These days, many people don't take a trip to a restaurant or a concert without posting on social media about it. You may post pictures of you enjoying a weekend at home or a walk in the park with friends. But while engaging in social media can be fun, it can be a very dangerous endeavor when you have a personal injury case pending. In fact, your best bet--after you file a personal injury lawsuit--is to stay off social media entirely. Here's a closer look.

Why is staying off social media so important?

Even if your social media accounts are not "public," it is not hard for the person you have filed the suit against, or their lawyer, to gain access to any information you post. Some of the information could be used to argue that you're not owed the damages you are asking for. For example, if you are suing for medical costs related to a back injury but you post a picture of you picking up your child, the defendant's lawyer may argue that this is evidence that your back is not as injured as you're claiming.

Even seemingly innocent posts can be misconstrued. For instance, you may post a status that says "Enjoying this nice warm weather with my family." If your doctor has advised you to spend the week in bed, this status could be taken to indicate that you've been outside, thus disobeying doctor's orders, and are therefore not due the compensation you're requesting. For this reason, the best policy really is not to post anything at all on social media sites while your case is ongoing--no matter how innocent a post may seem.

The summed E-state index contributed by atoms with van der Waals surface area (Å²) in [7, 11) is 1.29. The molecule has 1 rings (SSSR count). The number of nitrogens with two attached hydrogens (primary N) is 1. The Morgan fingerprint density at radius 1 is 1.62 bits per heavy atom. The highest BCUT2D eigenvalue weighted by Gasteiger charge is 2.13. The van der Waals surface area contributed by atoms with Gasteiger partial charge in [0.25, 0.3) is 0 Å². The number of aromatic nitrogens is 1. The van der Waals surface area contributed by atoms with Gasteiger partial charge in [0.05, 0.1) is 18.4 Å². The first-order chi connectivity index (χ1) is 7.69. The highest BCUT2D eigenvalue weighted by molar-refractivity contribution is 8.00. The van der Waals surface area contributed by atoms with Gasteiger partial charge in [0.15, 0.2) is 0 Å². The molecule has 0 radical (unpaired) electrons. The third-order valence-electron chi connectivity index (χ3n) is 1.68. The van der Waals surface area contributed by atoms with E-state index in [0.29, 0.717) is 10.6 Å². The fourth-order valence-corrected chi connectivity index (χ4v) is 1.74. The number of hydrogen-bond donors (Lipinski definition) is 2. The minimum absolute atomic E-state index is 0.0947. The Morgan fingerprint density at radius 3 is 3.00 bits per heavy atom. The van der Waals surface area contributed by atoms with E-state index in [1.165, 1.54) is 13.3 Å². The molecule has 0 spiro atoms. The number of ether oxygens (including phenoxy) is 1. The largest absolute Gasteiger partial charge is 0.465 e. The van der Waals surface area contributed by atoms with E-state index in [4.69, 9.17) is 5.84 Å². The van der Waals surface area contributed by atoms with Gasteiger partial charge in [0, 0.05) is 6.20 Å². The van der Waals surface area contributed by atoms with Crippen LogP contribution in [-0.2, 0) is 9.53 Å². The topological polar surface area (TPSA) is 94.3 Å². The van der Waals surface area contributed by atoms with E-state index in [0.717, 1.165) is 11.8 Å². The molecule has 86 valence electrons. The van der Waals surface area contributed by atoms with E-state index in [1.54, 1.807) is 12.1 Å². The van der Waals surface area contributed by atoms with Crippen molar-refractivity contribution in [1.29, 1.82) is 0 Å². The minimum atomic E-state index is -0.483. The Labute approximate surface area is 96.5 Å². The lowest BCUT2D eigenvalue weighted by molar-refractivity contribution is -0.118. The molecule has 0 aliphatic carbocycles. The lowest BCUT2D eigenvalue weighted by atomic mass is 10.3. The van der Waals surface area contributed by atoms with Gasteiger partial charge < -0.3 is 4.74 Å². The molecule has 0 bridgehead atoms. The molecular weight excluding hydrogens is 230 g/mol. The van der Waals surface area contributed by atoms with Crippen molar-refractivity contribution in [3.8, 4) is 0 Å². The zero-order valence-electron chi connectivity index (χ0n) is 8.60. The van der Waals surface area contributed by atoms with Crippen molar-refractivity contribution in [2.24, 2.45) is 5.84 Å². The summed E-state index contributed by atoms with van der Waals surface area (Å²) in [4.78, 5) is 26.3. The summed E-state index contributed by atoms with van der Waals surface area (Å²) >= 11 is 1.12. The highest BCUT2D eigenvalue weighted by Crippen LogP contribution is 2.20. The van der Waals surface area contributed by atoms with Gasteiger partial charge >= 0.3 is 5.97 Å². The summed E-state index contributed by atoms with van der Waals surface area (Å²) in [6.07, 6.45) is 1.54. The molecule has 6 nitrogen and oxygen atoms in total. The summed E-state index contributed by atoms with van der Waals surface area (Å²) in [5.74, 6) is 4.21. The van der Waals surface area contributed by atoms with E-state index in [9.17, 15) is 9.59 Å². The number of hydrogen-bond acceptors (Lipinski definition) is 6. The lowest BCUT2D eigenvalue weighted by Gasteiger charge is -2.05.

How can you make staying off social media easier?

If you don't think you can resist the temptation to post, try deleting your social media apps from your smartphone. This way, you can still log in to Facebook, Twitter, and other websites when you're on your computer, enabling you to keep up with what's happening in your friends' live, but you won't have that constant access to your accounts that makes posting so tempting.

If you find that you're tempted to post even without the apps on your phone, then disable your accounts entirely. If you want to use a social media site to keep up with what is going on in the world, ask your spouse or a friend to let you briefly use theirs.

Many a case has been sabotaged by an accidental social media post. Don't make yours the next one.

For more information, you will want to contact a company such as The Fitzpatrick Law Firm.